The chapter deals with the diplomatic and legal means available to address transboundary water disputes. The contribution provides a brief comparative overview of the dispute settlement provisions of the 1992 UNECE Water Convention and of the 1997 UN Watercourses Convention. It is emphasized how, under the former instrument, the general obligation to cooperate is to be implemented through joint bodies, whose effectiveness is buttressed by the institutional setting of the MoP and its subsidiary organs. Within this context, the study addresses the implementation review mechanism which has been recently established under the same Convention, highlighting its potentials for the purposes of dispute prevention and settlement. The contribution concludes stressing the constructive interactions between negotiation and adjudication having special regard to the significant ‘distributive justice’ component of international water law.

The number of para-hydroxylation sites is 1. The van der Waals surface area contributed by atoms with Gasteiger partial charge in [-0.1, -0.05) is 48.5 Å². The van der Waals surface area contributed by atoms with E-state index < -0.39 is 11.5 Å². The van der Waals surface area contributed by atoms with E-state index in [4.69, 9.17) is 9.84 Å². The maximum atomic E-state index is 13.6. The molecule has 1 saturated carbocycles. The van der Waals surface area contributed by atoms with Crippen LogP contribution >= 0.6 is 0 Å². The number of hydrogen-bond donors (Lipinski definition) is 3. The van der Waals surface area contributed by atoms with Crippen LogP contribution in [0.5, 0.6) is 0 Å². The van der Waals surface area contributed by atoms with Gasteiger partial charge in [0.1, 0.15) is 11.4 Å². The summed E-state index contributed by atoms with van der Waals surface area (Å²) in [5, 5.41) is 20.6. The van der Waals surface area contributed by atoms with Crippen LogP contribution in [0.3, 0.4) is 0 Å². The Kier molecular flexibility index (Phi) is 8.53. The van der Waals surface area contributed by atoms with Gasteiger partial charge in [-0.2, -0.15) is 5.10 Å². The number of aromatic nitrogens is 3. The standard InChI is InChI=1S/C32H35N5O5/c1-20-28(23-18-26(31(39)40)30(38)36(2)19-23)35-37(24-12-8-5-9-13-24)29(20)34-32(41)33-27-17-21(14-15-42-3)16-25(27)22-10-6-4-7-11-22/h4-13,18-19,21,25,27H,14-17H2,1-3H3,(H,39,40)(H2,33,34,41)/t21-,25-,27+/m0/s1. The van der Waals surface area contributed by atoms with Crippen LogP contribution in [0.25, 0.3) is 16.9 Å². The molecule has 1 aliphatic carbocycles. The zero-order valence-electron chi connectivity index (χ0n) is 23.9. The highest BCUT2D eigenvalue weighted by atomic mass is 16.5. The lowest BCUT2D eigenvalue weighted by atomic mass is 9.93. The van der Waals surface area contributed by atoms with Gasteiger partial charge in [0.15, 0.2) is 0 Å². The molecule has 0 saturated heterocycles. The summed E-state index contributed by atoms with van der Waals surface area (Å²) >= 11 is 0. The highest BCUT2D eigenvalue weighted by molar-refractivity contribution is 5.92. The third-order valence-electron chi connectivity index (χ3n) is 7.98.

This chapter analyses the similarities between the 1992 UNECE Water Convention and the 1997 UN Watercourses Convention. By referring to the principle of harmonization and the general aim of systemic coherence of international law, the contribution argues the complementarity between the two normative instruments. It tackles both the substantive water law principles, namely the no harm rule and the equitable and reasonable utilization principle, and the procedural principle of cooperation as a catalyst giving effect to the substantive rules and principles in point. To that end, institutional cooperation and exchange of data and information are given special emphasis. The contribution addresses the substantive and procedural legal principles in point in relation to dispute prevention and settlement, also in light of recent case law. It concludes showing that a harmonized, constructive and mutually reinforcing interpretation of the two treaty regimes fully conforms to the rationale of both conventions.